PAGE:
July 4, 2023

Homily for the Epistle Reading of the Fourth Sunday After Pentecost - Slaves of Sin and Slaves of Righteousness (St. Luke of Simferopol)

Homily for the Epistle Reading of the Fourth Sunday After Pentecost

Romans 6:17-19

Slaves of Sin and Slaves of Righteousness

By St. Luke, Archbishop of Simferopol and All Crimea

(Delivered on July 22, 1945)
Jesus Christ said: “The one who saves his life will lose it; but he who loses his life for My sake will save it” (Matt. 10:39). To understand these words, you need to know what the human soul is. The soul is nothing but a collection of thoughts, concepts, aspirations. There are good souls, and there are those inclined to evil, full of sinful desires. For most people, the soul is subordinate to the flesh and strives to serve its passions, is inclined to a well-fed, contented life. Such a soul must be destroyed, all its base carnal demands, which defile both the body and the soul itself, must be destroyed.

The Holy Apostle Paul addresses the Romans who believed in Christ, who left their former pagan way of life, full of sin and lewdness, with the following words: “But God be thanked that though you were slaves of sin, yet you obeyed from the heart that form of doctrine to which you were delivered. And having been set free from sin, you became slaves of righteousness” (Rom. 6:17-18).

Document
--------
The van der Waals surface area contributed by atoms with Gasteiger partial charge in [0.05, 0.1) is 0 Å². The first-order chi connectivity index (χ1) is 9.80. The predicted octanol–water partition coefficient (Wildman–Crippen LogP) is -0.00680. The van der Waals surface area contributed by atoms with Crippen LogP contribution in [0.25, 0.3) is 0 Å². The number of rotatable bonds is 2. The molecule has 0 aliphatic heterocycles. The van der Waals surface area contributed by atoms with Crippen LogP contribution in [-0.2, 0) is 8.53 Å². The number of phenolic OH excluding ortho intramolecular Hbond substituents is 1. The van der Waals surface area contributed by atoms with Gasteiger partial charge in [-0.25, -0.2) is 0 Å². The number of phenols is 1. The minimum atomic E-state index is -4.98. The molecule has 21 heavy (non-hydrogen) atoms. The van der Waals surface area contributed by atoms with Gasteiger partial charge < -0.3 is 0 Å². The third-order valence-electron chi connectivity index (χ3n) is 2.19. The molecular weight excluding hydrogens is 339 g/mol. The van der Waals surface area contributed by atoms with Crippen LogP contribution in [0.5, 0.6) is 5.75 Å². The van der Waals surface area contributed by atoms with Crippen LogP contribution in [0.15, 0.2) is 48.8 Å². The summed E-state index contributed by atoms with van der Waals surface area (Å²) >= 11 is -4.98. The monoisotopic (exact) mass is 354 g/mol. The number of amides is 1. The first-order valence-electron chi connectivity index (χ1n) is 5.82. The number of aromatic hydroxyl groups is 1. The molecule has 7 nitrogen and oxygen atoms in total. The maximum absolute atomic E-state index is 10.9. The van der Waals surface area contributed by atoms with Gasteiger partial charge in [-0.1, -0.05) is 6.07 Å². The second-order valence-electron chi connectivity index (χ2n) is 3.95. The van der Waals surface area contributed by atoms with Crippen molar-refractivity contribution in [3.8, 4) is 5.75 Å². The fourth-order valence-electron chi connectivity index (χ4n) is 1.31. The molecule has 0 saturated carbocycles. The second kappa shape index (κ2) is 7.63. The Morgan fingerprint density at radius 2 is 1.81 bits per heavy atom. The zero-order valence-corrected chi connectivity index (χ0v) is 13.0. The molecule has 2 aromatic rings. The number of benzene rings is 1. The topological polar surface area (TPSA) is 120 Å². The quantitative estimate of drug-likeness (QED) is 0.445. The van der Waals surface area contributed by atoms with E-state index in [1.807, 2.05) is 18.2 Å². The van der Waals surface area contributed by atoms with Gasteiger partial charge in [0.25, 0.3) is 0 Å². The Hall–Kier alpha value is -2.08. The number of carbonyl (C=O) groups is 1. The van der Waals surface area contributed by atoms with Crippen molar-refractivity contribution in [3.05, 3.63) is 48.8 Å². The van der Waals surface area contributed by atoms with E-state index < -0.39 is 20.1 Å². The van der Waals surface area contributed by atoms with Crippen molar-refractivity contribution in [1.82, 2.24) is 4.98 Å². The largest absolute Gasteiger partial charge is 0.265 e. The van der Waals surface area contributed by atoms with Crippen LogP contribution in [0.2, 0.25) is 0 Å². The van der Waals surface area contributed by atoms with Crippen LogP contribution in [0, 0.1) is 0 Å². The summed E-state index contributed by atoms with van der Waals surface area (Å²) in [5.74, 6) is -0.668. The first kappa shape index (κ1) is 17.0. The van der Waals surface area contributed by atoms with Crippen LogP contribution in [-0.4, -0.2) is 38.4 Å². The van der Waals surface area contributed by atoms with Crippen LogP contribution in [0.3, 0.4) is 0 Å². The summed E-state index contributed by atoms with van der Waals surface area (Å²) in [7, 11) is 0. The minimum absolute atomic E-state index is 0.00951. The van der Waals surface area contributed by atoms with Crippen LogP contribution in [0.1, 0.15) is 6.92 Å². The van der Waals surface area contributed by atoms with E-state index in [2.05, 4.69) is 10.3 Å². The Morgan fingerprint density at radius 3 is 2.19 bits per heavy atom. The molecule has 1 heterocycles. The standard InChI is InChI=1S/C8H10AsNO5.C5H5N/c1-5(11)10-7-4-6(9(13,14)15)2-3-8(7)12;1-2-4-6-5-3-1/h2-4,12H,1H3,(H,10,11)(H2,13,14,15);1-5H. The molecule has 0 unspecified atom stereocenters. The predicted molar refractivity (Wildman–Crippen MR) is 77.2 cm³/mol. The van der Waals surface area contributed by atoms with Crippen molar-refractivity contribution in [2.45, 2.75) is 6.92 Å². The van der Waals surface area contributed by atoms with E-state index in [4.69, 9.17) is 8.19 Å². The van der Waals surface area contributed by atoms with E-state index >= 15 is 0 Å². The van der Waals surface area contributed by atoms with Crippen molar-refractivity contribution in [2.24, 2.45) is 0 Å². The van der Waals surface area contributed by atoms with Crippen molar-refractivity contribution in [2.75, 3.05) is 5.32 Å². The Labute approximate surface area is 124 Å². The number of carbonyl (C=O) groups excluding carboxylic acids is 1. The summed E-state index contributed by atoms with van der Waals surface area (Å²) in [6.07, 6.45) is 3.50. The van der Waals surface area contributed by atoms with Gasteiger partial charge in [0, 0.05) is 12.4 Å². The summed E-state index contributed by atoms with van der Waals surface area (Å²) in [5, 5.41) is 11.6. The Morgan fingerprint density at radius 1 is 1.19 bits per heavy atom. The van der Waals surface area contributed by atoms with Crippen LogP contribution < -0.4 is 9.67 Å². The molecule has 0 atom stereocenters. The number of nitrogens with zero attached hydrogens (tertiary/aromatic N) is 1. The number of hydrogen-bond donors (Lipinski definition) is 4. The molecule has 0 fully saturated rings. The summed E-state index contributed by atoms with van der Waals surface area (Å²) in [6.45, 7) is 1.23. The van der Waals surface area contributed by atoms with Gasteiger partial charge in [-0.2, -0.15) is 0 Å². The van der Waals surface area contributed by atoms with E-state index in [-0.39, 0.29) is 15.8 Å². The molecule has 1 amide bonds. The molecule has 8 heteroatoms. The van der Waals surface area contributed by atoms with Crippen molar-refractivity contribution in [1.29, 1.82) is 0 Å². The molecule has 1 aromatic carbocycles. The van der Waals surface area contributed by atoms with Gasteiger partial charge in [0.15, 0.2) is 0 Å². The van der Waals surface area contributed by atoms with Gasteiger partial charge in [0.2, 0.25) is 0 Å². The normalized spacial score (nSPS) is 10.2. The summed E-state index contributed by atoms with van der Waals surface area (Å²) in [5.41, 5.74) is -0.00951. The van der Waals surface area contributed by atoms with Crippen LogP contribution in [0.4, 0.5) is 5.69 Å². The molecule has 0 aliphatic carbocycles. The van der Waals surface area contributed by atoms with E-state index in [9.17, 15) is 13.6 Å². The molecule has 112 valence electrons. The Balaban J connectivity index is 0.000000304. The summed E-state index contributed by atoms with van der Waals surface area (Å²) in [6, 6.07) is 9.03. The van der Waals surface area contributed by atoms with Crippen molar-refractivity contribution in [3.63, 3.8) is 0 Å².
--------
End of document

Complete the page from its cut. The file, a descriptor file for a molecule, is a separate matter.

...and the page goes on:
Before knowing God, they were "filled with all unrighteousness, sexual immorality, wickedness, covetousness, maliciousness; full of envy, murder, strife, deceit, evil-mindedness; they are whisperers, backbiters, haters of God, violent, proud, boasters, inventors of evil things, disobedient to parents, undiscerning, untrustworthy, unloving, unforgiving, unmerciful” (Rom. 1:29-31).

After a great salvific upheaval in their minds, they became aware of their bondage to sin and became slaves to righteousness. What does it mean to be a slave to sin or a slave to righteousness? Don't you know that bitter drunkards or heavy smokers can't keep up with bad habits and become true slaves of vodka and tobacco? What does it mean to be a slave anyway? It means to be in someone's power, in submission to someone else's will. The slave does not have his own will, but does the will of his master; so are the slaves of sin. As sin is repeated, it becomes a more and more strong habit, takes root in a person, gradually takes possession of his will, feelings, thoughts, keeps him in its power. Little by little, such a person becomes completely captivated by sin. And this means that he becomes a servant of the devil, for the devil is the father of all sin and falsehood.

Among the criminals one can meet many people with a higher education, who previously had a prominent social position, who, having once embarked on the wrong path, then went further and further along it. They ended up in prison, in the camps, and finally released. Then what? Once a sin has been committed, if it remains unrepentant, it begins to take root in the soul of the sinner and inevitably, like a swamp, drags in, entails more and more sins. As an indisputable rule, all such unfortunate people frankly admitted their complete dependence on sin: "I cannot leave a life of crime and begin to work."